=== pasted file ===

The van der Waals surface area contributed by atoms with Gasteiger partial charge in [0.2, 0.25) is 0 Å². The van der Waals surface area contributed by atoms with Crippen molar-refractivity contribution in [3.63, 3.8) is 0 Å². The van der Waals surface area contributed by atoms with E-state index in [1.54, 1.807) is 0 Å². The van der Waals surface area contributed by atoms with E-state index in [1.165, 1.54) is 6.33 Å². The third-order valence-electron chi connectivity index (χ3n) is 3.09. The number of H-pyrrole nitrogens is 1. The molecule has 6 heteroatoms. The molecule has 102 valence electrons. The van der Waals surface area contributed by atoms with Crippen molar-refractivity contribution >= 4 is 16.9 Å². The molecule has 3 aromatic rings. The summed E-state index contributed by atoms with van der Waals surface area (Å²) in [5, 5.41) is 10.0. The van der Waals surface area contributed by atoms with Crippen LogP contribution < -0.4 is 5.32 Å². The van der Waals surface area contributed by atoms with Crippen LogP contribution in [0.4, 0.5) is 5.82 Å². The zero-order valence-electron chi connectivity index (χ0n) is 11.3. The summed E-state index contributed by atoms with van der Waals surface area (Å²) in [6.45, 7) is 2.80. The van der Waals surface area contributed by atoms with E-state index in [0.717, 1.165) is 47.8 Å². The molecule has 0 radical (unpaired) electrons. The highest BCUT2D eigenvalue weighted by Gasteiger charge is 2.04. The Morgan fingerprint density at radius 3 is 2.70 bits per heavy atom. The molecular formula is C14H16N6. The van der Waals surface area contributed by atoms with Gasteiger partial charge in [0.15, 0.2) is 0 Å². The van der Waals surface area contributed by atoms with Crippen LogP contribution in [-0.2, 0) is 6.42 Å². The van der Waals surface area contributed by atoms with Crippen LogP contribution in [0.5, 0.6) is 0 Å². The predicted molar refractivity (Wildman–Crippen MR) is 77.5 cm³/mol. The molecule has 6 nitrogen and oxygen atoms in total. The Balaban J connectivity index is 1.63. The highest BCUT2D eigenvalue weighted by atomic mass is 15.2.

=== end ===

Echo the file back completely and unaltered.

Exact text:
The van der Waals surface area contributed by atoms with Gasteiger partial charge in [0.2, 0.25) is 0 Å². The van der Waals surface area contributed by atoms with Crippen molar-refractivity contribution in [3.63, 3.8) is 0 Å². The van der Waals surface area contributed by atoms with E-state index in [1.54, 1.807) is 0 Å². The van der Waals surface area contributed by atoms with E-state index in [1.165, 1.54) is 6.33 Å². The third-order valence-electron chi connectivity index (χ3n) is 3.09. The number of H-pyrrole nitrogens is 1. The molecule has 6 heteroatoms. The molecule has 102 valence electrons. The van der Waals surface area contributed by atoms with Crippen molar-refractivity contribution >= 4 is 16.9 Å². The molecule has 3 aromatic rings. The summed E-state index contributed by atoms with van der Waals surface area (Å²) in [5, 5.41) is 10.0. The van der Waals surface area contributed by atoms with Crippen LogP contribution < -0.4 is 5.32 Å². The van der Waals surface area contributed by atoms with Crippen LogP contribution in [0.4, 0.5) is 5.82 Å². The zero-order valence-electron chi connectivity index (χ0n) is 11.3. The summed E-state index contributed by atoms with van der Waals surface area (Å²) in [6.45, 7) is 2.80. The van der Waals surface area contributed by atoms with E-state index in [0.717, 1.165) is 47.8 Å². The molecule has 0 radical (unpaired) electrons. The highest BCUT2D eigenvalue weighted by Gasteiger charge is 2.04. The Morgan fingerprint density at radius 3 is 2.70 bits per heavy atom. The molecular formula is C14H16N6. The van der Waals surface area contributed by atoms with Gasteiger partial charge in [0.15, 0.2) is 0 Å². The van der Waals surface area contributed by atoms with Crippen LogP contribution in [-0.2, 0) is 6.42 Å². The van der Waals surface area contributed by atoms with Crippen LogP contribution in [0.5, 0.6) is 0 Å². The predicted molar refractivity (Wildman–Crippen MR) is 77.5 cm³/mol. The molecule has 6 nitrogen and oxygen atoms in total. The Balaban J connectivity index is 1.63. The highest BCUT2D eigenvalue weighted by atomic mass is 15.2.